- Since 2012, as a matter of fact, interest in Lean-Agile techniques for government technology development programs have been expanding exponentially in the United States. In July of that year, the U.S. General Accounting Office (GAO) issued a report recommending specific practices for Agile development, alongside 14 one of a unique challenge to Agile adoption in government.
- That equivalent year, the U.S. Office of Management and Budget (OMB) directed organizations to change their procurement practices from long-term projects to an increasingly modular contracting approach that aligned with an iterative development model. Although these were good signs that the decades-old commitment to waterfall processes was relenting, offices were still with ease to embrace an alternate method of working.
- The troubled launch of the U.S. Healthcare.gov website in the latter part of 2013 increased the interest in embracing agile medium-term. This site was built to allow citizens to acquire health insurance as a feature of the Affordable Care Act (ACA).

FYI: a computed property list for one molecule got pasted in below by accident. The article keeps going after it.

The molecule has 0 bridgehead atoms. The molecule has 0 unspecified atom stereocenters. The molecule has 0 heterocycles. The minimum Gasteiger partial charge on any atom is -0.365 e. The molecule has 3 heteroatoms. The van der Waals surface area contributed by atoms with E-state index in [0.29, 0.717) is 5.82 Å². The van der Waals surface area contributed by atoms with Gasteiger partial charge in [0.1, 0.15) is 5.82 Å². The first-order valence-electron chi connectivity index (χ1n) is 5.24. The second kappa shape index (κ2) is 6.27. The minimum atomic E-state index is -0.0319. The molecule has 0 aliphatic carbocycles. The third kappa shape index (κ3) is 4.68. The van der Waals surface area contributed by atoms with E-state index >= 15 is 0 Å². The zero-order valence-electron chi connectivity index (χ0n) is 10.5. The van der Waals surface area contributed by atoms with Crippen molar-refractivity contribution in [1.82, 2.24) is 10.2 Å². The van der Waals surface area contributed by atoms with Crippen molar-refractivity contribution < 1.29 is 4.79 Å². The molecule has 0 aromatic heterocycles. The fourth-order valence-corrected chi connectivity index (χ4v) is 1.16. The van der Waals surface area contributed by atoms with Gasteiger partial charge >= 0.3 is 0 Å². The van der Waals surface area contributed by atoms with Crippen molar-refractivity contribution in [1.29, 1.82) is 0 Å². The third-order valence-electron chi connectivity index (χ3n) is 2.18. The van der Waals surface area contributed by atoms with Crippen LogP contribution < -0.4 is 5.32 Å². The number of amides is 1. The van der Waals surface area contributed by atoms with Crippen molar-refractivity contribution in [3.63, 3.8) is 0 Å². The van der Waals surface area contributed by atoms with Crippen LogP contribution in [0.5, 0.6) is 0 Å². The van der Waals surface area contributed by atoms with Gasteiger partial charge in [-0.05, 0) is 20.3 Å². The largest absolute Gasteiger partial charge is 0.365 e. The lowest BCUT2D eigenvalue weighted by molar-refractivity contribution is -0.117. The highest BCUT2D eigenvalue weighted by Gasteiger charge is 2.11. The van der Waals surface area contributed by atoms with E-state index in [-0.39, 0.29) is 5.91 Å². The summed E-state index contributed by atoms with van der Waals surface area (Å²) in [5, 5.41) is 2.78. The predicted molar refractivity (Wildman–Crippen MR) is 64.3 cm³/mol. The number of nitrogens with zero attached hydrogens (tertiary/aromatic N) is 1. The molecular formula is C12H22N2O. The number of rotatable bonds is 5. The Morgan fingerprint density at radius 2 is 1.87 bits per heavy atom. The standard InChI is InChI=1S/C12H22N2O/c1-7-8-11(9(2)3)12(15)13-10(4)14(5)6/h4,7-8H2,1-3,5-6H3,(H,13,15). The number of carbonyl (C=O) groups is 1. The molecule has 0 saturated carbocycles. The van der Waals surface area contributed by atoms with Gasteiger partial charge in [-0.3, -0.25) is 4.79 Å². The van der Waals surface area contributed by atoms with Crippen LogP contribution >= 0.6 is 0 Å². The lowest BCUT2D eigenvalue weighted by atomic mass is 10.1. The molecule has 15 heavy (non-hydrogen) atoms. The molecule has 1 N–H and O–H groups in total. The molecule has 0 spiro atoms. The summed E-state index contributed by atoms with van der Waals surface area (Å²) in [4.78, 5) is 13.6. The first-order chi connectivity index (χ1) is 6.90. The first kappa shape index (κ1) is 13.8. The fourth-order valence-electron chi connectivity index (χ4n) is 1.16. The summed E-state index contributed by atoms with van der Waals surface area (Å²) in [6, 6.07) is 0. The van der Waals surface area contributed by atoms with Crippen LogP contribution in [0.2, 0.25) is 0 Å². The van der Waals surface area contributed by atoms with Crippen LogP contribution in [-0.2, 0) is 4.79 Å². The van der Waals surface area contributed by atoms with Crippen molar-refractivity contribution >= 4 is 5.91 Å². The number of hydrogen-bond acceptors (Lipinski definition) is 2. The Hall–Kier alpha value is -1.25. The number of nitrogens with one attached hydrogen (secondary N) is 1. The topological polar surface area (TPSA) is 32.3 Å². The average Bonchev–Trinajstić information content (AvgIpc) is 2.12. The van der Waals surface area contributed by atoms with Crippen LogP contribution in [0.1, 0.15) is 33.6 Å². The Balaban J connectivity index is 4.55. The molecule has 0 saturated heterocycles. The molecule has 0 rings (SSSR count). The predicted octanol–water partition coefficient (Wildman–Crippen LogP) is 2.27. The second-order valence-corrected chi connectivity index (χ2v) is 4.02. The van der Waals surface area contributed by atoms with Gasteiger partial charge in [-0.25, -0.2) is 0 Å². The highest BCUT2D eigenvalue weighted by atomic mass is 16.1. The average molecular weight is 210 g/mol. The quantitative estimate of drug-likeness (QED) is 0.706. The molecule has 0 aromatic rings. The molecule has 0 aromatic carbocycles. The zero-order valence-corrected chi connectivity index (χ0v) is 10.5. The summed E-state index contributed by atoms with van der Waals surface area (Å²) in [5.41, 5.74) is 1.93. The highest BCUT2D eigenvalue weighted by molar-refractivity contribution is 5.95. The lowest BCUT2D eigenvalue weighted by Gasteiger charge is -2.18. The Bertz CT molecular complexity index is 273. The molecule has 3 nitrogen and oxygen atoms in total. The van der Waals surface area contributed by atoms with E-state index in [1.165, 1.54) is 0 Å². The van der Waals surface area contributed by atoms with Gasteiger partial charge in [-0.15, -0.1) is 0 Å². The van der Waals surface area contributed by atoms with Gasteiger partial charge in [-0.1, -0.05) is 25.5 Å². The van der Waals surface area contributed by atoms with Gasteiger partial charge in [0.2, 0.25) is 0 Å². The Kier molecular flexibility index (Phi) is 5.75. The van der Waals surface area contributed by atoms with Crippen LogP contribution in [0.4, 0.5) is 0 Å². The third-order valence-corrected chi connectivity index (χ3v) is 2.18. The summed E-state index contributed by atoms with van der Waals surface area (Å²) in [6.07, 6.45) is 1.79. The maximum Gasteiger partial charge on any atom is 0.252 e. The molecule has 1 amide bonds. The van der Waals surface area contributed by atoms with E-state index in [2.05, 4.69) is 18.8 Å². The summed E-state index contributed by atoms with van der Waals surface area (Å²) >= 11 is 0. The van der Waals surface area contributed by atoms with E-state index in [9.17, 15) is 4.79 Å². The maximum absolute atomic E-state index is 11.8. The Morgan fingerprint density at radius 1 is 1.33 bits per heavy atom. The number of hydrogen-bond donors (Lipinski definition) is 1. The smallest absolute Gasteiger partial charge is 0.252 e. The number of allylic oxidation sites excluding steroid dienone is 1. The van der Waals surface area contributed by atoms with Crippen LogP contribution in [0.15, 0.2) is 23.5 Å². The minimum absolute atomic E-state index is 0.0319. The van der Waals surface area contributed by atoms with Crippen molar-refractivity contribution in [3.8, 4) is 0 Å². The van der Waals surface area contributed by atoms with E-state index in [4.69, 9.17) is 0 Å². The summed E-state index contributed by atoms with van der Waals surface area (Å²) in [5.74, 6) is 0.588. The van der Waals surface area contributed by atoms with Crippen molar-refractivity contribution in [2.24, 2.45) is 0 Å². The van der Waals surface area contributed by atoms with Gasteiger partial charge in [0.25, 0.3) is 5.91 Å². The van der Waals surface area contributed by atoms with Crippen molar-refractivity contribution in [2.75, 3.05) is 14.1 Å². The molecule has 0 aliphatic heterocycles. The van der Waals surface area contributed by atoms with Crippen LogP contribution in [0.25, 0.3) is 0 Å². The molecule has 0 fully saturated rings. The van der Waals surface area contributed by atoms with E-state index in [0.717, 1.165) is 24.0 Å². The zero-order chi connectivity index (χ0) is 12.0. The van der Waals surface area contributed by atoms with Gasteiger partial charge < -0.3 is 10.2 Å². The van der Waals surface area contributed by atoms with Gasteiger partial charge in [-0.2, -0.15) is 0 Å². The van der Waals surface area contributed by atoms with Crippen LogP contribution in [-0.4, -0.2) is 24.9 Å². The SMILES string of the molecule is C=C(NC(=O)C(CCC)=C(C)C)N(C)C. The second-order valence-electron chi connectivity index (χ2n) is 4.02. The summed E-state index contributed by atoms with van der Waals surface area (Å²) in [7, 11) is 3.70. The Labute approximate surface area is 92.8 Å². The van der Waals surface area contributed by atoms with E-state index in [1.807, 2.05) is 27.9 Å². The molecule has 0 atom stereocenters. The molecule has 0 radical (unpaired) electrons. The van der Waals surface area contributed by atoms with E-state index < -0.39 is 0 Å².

- For weeks, the website’s challenges were featured in the national news, exposing huge numbers of the shortcomings in the traditional development practices common to government technology programs. The public focus these events put around government IT programs drove increased openness to receive progressively modern development practices.
- In an analysis of agile adoption in the U.S. Federal Government published by Deloitte in 2017, the percentage of IT projects that report using Agile or iterative procedures has increased significantly since 2012.